Videos: Test Taking Parody Songs

While tests are a part of regular classroom routine, standardized testing seems to increase the anxiety for everyone -- students, teachers, parents, technology departments. There are a LOT of great parody videos that you can share with your students to help reduce the tension in your classroom. Below are some of my favorites created by schools across the United States.

Feeling creative? Create your own test themed parody and share it with others!

What does the TEST say?

That song from Frozen, you know the one:

I'm a smarty and I know it!

Thrift Shop (clean version, of course)

Younger students may not know this song, but all students should show their best Test Taker Face.

Hey, I've been working hard. Test Me, Maybe.
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Google Maps Street View Games

Google Maps is a frequently used tool that allows many people to get where they need to go on a regular basis. The ability to read, navigate, and use a map (digital, even print) is a skill our students will need. Google Maps, in particular Satellite and Street Views, adds a new layer of usefulness in the classroom. We can even explore the Grand Canyon and the Eiffel Tower without the need for permissions slips (see Treks)!

Below are games built on Google Maps Street View that can help students put into practice their understanding of maps, geography, and culture. In each of these games, players are dropped into Street View with the goal of locating their location on a world map. They can explore the space just as they would in Maps: keyboard arrow keys, on screen arrow keys, clicking a specific spot, and zoom. Players can not move out of Street View.

Students will need to draw on their understanding of the world. While this will be challenging for students limited travel or cultural experience, many players will be surprised at how much they know and are able to infer from the visual cues. Some things to consider:
  • Street signs: language, style
  • Road signs: street/highway or city names
  • Road style: construction, painting, traffic direction
  • Landscape: land formations
  • Horticulture: trees, plants
  • People: physical appearance, style of dress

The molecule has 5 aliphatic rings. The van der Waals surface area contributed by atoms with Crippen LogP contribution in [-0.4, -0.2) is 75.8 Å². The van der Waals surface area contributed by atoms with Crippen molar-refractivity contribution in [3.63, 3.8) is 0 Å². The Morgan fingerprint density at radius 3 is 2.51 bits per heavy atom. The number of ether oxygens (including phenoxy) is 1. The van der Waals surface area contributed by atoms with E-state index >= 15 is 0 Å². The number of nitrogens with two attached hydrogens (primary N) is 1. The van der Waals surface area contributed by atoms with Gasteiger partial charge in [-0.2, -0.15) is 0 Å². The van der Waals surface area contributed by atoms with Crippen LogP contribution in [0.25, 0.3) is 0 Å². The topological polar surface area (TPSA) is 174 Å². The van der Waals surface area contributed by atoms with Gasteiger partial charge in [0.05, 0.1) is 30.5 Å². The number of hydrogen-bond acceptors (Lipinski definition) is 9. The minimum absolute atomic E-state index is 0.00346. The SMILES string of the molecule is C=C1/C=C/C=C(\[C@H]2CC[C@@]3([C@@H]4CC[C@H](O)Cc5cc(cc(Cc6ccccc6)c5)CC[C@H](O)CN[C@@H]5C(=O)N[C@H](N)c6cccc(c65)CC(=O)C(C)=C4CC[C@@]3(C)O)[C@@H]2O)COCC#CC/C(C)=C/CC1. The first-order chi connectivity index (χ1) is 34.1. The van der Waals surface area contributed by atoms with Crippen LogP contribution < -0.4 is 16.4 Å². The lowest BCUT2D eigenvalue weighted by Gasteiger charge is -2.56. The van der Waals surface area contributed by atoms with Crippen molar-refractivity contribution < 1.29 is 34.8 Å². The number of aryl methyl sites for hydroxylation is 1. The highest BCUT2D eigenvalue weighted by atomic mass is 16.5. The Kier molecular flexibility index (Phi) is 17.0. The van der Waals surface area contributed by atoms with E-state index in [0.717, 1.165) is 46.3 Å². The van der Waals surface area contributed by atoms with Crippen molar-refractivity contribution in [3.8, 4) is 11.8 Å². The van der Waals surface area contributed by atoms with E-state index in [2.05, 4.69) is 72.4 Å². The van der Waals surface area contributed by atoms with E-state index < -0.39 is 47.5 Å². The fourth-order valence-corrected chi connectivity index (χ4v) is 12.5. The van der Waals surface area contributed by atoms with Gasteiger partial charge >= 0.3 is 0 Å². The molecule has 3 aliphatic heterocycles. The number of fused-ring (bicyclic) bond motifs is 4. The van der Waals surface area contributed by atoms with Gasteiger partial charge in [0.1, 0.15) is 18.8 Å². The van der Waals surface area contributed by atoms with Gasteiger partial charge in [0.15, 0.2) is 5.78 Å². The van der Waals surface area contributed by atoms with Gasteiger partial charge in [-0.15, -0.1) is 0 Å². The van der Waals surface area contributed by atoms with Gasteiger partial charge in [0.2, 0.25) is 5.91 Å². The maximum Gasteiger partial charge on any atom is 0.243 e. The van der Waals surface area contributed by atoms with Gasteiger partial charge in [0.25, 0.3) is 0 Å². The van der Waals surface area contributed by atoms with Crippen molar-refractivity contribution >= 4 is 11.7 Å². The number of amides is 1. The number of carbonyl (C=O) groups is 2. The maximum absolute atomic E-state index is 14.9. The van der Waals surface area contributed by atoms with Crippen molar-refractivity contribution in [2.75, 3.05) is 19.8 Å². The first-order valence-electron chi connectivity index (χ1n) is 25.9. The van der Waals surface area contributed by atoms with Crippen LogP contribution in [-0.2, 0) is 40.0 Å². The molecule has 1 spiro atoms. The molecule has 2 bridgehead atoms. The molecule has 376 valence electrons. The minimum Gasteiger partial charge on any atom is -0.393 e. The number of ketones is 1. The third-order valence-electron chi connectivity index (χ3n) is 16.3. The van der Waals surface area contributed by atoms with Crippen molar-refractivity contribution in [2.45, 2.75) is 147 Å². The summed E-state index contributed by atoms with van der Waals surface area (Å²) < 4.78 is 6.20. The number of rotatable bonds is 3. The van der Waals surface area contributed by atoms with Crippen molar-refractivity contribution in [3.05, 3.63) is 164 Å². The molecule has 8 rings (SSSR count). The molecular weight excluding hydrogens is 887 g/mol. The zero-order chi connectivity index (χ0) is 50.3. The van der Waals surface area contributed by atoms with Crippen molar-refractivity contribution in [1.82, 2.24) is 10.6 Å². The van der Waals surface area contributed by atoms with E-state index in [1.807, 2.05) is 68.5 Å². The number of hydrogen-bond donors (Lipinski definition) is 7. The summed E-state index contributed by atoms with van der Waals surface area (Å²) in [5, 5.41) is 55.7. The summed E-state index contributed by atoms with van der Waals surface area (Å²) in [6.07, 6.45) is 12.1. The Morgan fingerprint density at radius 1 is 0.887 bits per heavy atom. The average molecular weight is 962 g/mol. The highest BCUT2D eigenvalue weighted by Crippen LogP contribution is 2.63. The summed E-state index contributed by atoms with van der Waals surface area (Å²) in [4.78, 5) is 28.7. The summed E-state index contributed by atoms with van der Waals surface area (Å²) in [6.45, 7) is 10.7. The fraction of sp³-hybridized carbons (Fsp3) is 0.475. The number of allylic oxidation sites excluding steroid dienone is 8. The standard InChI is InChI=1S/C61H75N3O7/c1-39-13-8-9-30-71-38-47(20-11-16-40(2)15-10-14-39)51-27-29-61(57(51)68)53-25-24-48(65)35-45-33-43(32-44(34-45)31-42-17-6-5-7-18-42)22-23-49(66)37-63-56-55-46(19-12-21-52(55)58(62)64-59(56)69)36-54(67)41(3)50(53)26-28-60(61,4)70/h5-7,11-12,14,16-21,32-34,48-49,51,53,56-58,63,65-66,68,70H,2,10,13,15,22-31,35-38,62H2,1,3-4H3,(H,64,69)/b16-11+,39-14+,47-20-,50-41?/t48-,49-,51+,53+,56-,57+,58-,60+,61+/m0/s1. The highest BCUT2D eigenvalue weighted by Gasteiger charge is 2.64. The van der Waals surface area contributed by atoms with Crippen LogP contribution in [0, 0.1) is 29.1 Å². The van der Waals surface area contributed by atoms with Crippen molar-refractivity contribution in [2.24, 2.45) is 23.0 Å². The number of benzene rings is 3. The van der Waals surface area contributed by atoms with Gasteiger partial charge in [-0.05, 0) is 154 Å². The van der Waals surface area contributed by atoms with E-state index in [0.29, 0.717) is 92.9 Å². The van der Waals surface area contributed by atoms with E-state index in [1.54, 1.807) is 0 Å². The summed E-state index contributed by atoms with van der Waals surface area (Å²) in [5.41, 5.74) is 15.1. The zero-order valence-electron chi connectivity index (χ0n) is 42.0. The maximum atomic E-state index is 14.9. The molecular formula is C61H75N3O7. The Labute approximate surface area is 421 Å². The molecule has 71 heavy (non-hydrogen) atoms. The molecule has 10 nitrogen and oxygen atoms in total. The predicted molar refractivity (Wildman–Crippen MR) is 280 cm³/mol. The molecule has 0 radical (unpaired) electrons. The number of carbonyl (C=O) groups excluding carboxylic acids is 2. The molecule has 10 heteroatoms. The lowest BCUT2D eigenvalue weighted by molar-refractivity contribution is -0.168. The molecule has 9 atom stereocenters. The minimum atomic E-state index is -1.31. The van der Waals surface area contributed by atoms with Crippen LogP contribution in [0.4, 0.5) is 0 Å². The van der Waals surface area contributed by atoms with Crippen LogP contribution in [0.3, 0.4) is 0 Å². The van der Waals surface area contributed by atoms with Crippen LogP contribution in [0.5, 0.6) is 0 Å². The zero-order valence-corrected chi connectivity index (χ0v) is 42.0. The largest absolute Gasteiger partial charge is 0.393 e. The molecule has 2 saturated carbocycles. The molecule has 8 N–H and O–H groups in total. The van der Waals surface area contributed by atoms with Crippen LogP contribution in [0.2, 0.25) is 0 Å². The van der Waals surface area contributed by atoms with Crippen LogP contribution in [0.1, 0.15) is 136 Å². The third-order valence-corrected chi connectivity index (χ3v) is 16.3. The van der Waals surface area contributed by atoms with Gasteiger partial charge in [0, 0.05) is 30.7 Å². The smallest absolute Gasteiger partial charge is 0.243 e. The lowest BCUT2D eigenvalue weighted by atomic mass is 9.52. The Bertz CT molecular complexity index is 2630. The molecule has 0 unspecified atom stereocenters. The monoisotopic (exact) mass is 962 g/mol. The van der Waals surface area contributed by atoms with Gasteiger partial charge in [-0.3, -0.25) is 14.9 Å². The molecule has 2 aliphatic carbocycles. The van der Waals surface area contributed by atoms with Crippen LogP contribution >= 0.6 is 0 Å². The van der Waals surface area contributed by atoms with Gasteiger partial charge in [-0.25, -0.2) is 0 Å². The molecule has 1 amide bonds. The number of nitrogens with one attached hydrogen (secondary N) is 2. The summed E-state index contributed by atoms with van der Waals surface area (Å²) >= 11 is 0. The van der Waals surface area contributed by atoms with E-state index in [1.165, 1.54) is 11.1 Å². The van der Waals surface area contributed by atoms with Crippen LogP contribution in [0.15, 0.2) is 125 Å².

• Vehicles: style, licence plates, government stickers (inspection, registration, etc.)
  • Building and other signs: language, style, phone numbers, town names

Depending on your learning goals, allow students to use some or all of their resources: questioning, web search, printed maps, gazetteers, almanacs, and each other. Enterprising students may realize that they can grab a screen capture to use in Google Image Search.

GeoGuessr drops players in random locations around the world (default play). Players can also choose a "map" to narrow the focus: United States, Philadelphia, New York, Japan, Australia, Famous Places, and several others.  Points are earned based on proximity to the correct location which is measured in both miles and kilometers (higher score is best). For an extra challenge, set a time limit for each round (when choosing specific maps). GeoGuesser allows players to create accounts to save scores. For Google Apps schools, students can create an account/login with their Google account.

GeoSettr allows you (or your students) to customize the game. Navigate to the desired locations, grab the Street View icon, and drop it into place (no search capability). Once you have five locations saved you will be given a unique URL to share with others.

Earth-Picker places players in select locations, usually highly recognizable cities, structures, or landforms. The developer invites submissions of Street View images (might be a great project for a class: locate notable places on Street View, explain the importance). Score is determined by the total difference in distance (in kilometers) between the players response and actual location. Lower scores are best in this game.

Locateastreet challenges players to name the town or city in which they have been dropped. Four choices are given at the bottom of the screen, allowing players to . Players can use clues (elevation, street name, remove 2 choices), but it will cost them points. In addition, players lose points for moving around the map (no reductions for spinning).  Choose to play worldwide, within a specific country, or one of the thematic challenges. It is possible to narrow the search to a specific state, county, or even city.